Hedges does not isolate the state of the environment from society’s dominant values. “Our corporate masters have built a mass culture centered on the cult of the self, unchecked hedonism and spectacle. Neoliberal ideology infects every institution and belief system: Those who suffer deserve to suffer. Victims are responsible for their victimhood. We can all achieve wealth and prosperity with hard work. This mantra permits us to be cruel and heartless to the weak and the vulnerable, especially the poor as well as women and children, whom we discard as human refuse.”
While the situation is grave, Hedges sees a new consciousness emerging that ismanifested in individuals and movements. It is still not that of the majority of the population, “but it has reached enough of the minority to make resistance possible. It knows that, as the ecosystem unravels and the most terrifying security and surveillance apparatus in human history holds us hostage, revolt has become a moral imperative. The state, too, is ready. It has its spectacles, including its political theater, and it has its goons. It will use whatever tools work to maintain power. Asleep or awake, we will all pay a heavy price.”
Hedges emphasized that every action we take “must be directed at ripping down the structures of the corporate state. This means refusing to co-operate. It means joining or building radical mass movements. It means carrying out sustained acts of civil disobedience… in large and small ways, acts of open rebellion. It means always having as the primary objective the disrupting and overthrowing of corporate power. It means not playing the game.”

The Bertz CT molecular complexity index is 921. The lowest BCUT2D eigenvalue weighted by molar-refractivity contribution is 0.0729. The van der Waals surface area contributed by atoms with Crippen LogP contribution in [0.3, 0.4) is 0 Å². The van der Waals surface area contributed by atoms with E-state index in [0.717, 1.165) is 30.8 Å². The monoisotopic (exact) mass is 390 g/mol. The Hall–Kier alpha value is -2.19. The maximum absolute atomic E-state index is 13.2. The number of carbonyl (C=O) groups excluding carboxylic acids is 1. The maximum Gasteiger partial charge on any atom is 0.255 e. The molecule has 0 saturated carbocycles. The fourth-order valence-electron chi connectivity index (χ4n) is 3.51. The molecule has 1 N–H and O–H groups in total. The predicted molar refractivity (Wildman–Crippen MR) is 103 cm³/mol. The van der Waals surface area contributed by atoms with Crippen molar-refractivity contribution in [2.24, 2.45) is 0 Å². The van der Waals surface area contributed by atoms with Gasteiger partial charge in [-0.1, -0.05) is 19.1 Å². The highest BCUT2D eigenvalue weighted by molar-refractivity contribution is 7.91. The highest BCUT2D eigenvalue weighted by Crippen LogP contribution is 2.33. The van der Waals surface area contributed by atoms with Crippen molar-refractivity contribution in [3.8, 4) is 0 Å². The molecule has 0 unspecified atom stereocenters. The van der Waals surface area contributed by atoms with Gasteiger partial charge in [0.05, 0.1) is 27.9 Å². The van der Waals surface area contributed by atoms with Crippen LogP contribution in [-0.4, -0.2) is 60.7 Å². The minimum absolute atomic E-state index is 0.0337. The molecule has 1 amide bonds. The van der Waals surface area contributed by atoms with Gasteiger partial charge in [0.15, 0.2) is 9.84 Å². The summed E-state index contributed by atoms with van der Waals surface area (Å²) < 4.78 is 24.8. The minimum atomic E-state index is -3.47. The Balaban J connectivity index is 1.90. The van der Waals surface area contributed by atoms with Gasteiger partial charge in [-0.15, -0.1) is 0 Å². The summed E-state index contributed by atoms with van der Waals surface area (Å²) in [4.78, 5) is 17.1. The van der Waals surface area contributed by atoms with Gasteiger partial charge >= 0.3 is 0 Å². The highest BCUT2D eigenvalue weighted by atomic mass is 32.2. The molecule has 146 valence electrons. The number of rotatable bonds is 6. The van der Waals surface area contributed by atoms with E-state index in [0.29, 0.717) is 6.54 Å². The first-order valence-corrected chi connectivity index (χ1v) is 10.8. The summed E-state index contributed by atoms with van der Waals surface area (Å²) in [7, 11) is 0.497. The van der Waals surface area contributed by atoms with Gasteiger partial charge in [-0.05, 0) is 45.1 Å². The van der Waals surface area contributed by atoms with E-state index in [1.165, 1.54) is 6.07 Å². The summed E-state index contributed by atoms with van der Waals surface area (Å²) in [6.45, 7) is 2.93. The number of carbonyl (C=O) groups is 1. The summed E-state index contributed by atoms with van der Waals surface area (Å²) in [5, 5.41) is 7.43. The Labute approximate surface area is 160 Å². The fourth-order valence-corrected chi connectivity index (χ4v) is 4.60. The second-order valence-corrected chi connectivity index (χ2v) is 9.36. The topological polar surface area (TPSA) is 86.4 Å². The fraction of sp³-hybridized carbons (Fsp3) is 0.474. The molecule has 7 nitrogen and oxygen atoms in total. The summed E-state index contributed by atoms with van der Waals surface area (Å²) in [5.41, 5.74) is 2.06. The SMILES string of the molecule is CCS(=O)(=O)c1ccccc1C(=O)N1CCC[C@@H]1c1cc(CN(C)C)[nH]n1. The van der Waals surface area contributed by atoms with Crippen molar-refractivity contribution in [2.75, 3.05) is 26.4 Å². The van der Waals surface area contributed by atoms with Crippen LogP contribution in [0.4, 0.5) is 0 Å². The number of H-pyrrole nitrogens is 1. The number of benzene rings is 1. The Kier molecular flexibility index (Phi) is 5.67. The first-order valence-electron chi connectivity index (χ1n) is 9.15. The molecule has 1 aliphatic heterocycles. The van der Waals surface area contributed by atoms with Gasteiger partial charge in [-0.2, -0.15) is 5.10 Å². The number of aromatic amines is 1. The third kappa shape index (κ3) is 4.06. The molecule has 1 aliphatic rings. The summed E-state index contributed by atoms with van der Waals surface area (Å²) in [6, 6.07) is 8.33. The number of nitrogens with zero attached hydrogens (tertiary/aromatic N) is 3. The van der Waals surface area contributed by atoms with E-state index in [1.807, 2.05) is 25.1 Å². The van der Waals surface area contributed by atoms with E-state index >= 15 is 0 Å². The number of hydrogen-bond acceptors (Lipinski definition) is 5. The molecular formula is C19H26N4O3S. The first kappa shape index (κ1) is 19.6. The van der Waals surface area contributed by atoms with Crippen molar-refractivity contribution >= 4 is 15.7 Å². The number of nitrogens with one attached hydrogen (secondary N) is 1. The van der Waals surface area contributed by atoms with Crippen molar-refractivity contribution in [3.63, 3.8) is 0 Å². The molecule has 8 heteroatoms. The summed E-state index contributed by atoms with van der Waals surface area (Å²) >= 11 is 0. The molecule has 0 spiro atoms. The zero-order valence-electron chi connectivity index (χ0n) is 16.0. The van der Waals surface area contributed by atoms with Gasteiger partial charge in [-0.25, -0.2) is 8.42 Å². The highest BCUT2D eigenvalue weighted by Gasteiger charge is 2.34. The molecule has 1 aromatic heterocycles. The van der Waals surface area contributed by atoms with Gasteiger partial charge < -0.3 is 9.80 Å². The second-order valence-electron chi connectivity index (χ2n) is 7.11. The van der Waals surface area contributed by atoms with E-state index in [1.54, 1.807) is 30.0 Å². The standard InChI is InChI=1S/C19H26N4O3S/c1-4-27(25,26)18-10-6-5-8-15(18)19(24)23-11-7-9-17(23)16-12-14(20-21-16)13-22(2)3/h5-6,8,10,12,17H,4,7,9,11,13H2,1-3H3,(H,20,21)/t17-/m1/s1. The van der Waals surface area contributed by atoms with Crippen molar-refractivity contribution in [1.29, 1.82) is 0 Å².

The abolition of corporate power must, according to Hedges, involve breaking up and nationalizing every corporation, including banks, energy companies, the health care sector and defense contractors. Other measures must include slashing the obscene military budget ($610 billion a year, more than four times the outlay of the second-largest military spender, China), establishing a nationwide public works program to create conditions for full employment, raising the minimum wage to $15 per , rebuilding infrastructure including mass transit, roads, bridges, schools, libraries and public housing, and turning to alternative energy. He called for placing heavy taxes on the rich, including a special tax on Wall Street speculators that would be used to wipe out the $1.3 trillion in student debt and ensure that education at all levels, along with health care, is a free right of all Americans. Finally, the end of wars must also be a goal.